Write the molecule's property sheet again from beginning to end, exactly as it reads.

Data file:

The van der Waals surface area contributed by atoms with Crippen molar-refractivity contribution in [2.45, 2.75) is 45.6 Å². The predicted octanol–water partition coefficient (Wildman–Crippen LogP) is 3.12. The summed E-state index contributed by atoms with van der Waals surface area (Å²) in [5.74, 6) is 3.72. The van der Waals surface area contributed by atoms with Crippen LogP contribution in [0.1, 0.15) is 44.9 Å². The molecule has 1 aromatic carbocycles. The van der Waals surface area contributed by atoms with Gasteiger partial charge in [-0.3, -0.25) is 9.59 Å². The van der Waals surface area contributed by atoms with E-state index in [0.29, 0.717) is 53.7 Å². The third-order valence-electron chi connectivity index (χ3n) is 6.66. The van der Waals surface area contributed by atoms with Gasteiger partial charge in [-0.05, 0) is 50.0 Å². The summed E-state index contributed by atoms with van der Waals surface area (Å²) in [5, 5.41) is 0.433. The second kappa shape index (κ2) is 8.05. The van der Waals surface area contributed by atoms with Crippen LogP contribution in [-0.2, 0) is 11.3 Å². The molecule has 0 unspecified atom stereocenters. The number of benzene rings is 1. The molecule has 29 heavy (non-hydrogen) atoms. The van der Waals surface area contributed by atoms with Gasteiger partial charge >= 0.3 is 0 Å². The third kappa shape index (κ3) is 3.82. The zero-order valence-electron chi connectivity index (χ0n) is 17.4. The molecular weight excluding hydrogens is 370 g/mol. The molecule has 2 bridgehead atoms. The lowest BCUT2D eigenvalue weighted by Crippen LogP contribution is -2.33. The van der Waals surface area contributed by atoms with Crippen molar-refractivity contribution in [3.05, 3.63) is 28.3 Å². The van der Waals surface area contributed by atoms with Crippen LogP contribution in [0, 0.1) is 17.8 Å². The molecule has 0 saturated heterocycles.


The van der Waals surface area contributed by atoms with Crippen molar-refractivity contribution in [2.45, 2.75) is 45.6 Å². The predicted octanol–water partition coefficient (Wildman–Crippen LogP) is 3.12. The summed E-state index contributed by atoms with van der Waals surface area (Å²) in [5.74, 6) is 3.72. The van der Waals surface area contributed by atoms with Crippen LogP contribution in [0.1, 0.15) is 44.9 Å². The molecule has 1 aromatic carbocycles. The van der Waals surface area contributed by atoms with Gasteiger partial charge in [-0.3, -0.25) is 9.59 Å². The van der Waals surface area contributed by atoms with E-state index in [0.29, 0.717) is 53.7 Å². The third-order valence-electron chi connectivity index (χ3n) is 6.66. The van der Waals surface area contributed by atoms with Gasteiger partial charge in [-0.05, 0) is 50.0 Å². The summed E-state index contributed by atoms with van der Waals surface area (Å²) in [5, 5.41) is 0.433. The second kappa shape index (κ2) is 8.05. The van der Waals surface area contributed by atoms with Crippen LogP contribution in [-0.2, 0) is 11.3 Å². The molecule has 0 unspecified atom stereocenters. The number of benzene rings is 1. The molecule has 29 heavy (non-hydrogen) atoms. The van der Waals surface area contributed by atoms with Gasteiger partial charge >= 0.3 is 0 Å². The third kappa shape index (κ3) is 3.82. The zero-order valence-electron chi connectivity index (χ0n) is 17.4. The molecular weight excluding hydrogens is 370 g/mol. The molecule has 2 bridgehead atoms. The lowest BCUT2D eigenvalue weighted by Crippen LogP contribution is -2.33. The van der Waals surface area contributed by atoms with Crippen molar-refractivity contribution in [3.05, 3.63) is 28.3 Å². The van der Waals surface area contributed by atoms with Crippen LogP contribution in [0, 0.1) is 17.8 Å². The molecule has 0 saturated heterocycles.